(Masterpieces of World Literature, Critical Edition)

The Old Wives’ Tale is generally considered to be Benett’s masterpiece. It captures both the provincial and cosmopolitan worlds that were the basis of both his life and his fiction. In this work, Bennett attained an exquisite balance between his two homes, England and France, and between his romantic and realistic sides that are mirrored in the lives of his two heroines, Constance and Sophia.

Constance and Sophia are the daughters of a well-known draper in Bursley. Constance finds it no trouble at all to accustom herself to the drab atmosphere of the shop, to obey her mother in every respect, and to wait upon her invalid father. The beautiful Sophia dreads commerce and is bored by it, preferring a career as a teacher, which her parents strictly forbid her to pursue. Of a romantic disposition, Sophia is quickly taken with Gerald Scales, a traveling salesman who persuades her to elope with him.

Book 1 of the novel is finely balanced between Constance and Sophia, so that the claims of the family and the desires of the individual are both given their due. The characters of Sophia and Constance come to the fore in a hilarious scene involving Samuel Povey, the chief assistant of the shop, who has fallen into a stupor induced by the drug he has taken to deaden the pain of an aching tooth. As his mouth drops open, Sophia deftly inserts a pair of pliers, extracting what she deems to be the offending tooth, only to discover that she has pulled the wrong one. Naturally, Constance is shocked by her sister’s boldness, for she cannot imagine taking such liberties or behaving so recklessly. She can be neither as assertive nor as certain as her sister.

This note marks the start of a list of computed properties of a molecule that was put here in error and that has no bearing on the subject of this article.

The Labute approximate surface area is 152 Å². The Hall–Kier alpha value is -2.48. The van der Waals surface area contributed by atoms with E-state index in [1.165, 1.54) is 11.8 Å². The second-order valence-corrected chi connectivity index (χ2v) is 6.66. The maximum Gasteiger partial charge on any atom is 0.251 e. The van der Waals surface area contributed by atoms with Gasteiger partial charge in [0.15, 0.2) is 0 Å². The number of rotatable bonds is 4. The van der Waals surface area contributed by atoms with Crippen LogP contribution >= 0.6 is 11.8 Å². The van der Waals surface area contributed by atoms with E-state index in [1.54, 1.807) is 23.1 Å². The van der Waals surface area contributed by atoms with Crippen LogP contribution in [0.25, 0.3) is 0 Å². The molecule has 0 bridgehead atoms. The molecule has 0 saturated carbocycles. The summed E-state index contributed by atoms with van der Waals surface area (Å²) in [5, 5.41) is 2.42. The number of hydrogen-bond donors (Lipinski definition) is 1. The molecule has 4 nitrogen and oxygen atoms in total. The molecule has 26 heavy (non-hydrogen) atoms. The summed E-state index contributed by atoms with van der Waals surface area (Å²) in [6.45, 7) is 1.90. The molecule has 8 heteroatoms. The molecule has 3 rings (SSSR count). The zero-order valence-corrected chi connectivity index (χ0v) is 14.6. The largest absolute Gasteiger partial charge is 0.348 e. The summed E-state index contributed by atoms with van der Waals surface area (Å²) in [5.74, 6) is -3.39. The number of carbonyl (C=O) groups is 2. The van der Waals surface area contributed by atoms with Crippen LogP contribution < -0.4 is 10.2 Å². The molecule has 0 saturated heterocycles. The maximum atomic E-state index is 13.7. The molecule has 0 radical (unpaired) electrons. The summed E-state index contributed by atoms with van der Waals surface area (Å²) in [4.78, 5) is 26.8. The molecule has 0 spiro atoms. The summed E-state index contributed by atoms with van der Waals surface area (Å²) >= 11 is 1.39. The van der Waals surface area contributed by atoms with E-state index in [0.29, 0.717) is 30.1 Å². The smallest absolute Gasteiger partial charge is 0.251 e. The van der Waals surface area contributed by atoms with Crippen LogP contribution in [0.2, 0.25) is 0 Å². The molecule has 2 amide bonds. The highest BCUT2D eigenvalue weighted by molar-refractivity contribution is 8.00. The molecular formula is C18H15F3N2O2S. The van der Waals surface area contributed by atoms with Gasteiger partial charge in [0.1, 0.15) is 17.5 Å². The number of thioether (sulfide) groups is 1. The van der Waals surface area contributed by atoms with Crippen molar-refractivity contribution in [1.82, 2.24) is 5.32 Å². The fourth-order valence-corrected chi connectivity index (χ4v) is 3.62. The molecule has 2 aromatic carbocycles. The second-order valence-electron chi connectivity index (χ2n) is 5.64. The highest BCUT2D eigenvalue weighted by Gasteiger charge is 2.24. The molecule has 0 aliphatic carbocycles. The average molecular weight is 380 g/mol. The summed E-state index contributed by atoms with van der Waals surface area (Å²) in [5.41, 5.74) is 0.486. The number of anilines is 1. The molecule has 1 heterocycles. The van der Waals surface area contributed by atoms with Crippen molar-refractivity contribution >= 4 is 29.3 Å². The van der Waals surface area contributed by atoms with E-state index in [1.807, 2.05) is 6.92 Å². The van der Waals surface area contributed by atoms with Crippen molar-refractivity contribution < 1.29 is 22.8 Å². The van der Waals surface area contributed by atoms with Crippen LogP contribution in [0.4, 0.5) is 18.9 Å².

Book 2 is devoted to Constance’s life, her marriage to Samuel Povey, the birth of her darling son, her management of the shop after the death of her parents, and her retirement to the rooms above the shop when she is bought out by a female assistant and her new husband, the family’s dour attorney, Mr. Critchlow. Sophia largely disappears as a character, with Constance receiving only...

(The entire section is 846 words.)